The founding and evolution of the EU

Hundreds of people from West and East Berlin standing on the wall near Brandenburg Gate.
The fall of the Berlin Wall in 1989 was a defining moment in history. Known in Germany as the turning point, it took just three years after the wall came down to adopt the Maastricht Treaty establishing the European Union. © Wikimedia

The Maastricht Treaty established the European Union, with the European Communities making up the first of three pillars. New additions were a common foreign and security policy as the second pillar and greater cooperation in justice and home affairs as the third. The Treaties of Nice and Amsterdam were later added to the existing set of agreements, in part due to the upcoming expansion of the EU to the east.

In 1989, a fundamental and unexpected change occurred on the continent: Hungary opened its borders to the West, and the Wall fell in divided Berlin. This was followed by the dissolution of the Soviet Union in 1991. Following the end of the Cold War and the reunification of Germany, the European Union was created in 1992 by the Treaty of Maastricht. This treaty also introduced the three-pillar structure, with the European Communities (EC) as the first pillar, adding the Common Foreign and Security Policy (CFSP) as the second pillar, and Justice and Home Affairs (JHA) as the third pillar, which enhanced cooperation in the area of law enforcement and home affairs. In the first pillar the decisions of the EC were mostly made according to the principle of qualified majority voting, whereas in the second and third pillars intergovernmental cooperation was the rule and decisions were reached unanimously.

The economic and monetary union

Map of the economic and monetary union.
Map of the economic and monetary union. © FDFA

The Treaty of Maastricht also initiated an economic and monetary union (EMU). The euro was introduced as an accounting currency in 1999. From that date the European Central Bank operated a single monetary policy for the entire euro area. At the beginning of 2002 the euro was introduced as a cash currency and established itself – at least until the debt crisis of 2010 – as a strong and stable single currency. Today it is the official currency in all 'old' EU states except the United Kingdom, Denmark and Sweden. Of the member states that have joined since 2004, the first country to meet the necessary convergence criteria was Slovenia, which entered the euro area in 2007. Cyprus and Malta joined in 2008, followed by Slovakia in 2009, Estonia in 2011, Latvia in 2014,  Lithuania in 2015 and Croatia in 2023. There are now 20 participating countries in the euro area. Within the framework of an intergovernmental 'fiscal pact' signed in March 2012, the 25 EU members committed themselves to strengthening budgetary discipline and introducing a debt brake. Only the United Kingdom and the Czech Republic have remained outside the pact.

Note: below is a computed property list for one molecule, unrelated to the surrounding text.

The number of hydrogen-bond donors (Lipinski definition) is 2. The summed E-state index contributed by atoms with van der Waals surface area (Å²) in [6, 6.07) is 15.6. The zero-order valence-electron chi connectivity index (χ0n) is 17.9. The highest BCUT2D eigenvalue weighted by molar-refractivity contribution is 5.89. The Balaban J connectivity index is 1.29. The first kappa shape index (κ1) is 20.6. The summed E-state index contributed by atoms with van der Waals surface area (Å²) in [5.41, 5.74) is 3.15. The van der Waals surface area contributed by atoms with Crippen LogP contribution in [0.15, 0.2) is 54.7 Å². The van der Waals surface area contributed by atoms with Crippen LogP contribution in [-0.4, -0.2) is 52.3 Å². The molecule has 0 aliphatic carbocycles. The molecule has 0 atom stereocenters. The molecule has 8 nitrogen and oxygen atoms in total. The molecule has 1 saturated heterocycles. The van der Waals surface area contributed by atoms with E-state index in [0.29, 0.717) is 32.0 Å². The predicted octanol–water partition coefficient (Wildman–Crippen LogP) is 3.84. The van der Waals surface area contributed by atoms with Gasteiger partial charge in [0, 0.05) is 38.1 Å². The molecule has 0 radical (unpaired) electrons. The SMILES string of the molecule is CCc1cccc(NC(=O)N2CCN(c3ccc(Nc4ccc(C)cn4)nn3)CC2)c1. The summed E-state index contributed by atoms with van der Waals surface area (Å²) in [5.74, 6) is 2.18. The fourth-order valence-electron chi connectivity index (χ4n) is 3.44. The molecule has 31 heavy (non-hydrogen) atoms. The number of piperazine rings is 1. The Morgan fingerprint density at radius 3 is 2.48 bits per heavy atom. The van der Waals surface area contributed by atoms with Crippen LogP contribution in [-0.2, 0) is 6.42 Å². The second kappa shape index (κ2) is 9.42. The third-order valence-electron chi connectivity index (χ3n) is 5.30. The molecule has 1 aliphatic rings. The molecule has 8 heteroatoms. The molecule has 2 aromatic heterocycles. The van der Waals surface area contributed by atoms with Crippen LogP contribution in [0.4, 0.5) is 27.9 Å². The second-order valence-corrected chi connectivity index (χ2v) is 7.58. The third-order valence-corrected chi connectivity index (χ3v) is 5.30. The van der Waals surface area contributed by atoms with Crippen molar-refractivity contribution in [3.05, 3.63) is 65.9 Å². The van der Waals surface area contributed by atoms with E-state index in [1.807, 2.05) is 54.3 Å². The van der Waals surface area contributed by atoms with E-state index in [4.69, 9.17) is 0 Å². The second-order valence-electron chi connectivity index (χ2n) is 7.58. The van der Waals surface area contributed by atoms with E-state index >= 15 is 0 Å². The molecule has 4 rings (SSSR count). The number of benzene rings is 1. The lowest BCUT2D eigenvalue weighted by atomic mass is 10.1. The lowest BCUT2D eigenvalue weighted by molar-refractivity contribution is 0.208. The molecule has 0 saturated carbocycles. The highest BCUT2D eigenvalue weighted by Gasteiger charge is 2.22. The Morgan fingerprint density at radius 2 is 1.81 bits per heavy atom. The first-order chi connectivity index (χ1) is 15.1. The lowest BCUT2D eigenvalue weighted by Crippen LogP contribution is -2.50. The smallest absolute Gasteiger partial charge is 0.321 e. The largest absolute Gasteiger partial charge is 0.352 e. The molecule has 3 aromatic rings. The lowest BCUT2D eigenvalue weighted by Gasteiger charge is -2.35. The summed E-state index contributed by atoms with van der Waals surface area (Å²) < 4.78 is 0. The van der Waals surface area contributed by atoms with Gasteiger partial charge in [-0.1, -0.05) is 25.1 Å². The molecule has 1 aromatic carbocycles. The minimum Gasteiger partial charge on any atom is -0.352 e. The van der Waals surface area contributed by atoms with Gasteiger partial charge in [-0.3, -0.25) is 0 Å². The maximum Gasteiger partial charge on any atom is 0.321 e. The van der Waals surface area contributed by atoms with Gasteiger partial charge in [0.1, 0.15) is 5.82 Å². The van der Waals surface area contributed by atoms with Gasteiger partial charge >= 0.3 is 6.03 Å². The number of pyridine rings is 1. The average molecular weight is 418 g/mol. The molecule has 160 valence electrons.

The Treaties of Nice and Amsterdam

In 1995, Austria, Finland, and Sweden – all former members of the European Free Trade Association (EFTA) – joined the EU. This brought the total number of EU member states to 15. The Treaties of Amsterdam (1997) and Nice (2001) amended the Treaty of Maastricht with the aim of making the EU institutions work more efficiently, particularly in the run-up to eastern enlargement, which was how the inclusion of numerous Central and Eastern European states was known. The treaties simplified the decision-making process within the EU by replacing the principle of unanimity with a qualified majority in many areas. The joint decision-making power of the European Parliament was also considerably strengthened.

Schengen 1995 / Dublin 1997

The Schengen Agreement came into force in March 1995, allowing the first European states to halt their border controls and to increase inter-state judicial and police cooperation. The Dublin Convention entered into effect two years later, ensuring that each asylum application is only processed in one participating state in the Dublin area. The Dublin criteria establish which country is responsible for dealing with an application. The cooperation between European states known as Schengen/Dublin – in the fields of justice, police, visas and asylum – had been initiated as early as 1985 by five member states of the then EC.

European Security and Defence Policy (ESDP)

In light of the bloodshed in the Balkan wars, the European Council in Cologne in 1999 decided on a common European Security and Defence Policy (ESDP). The EU thereby created the necessary resources to respond more effectively to future conflicts. In particular, the ESDP takes the form of civilian and military peacekeeping operations, also beyond the European continent. The EU has described itself as a global actor prepared to take on more responsibilities.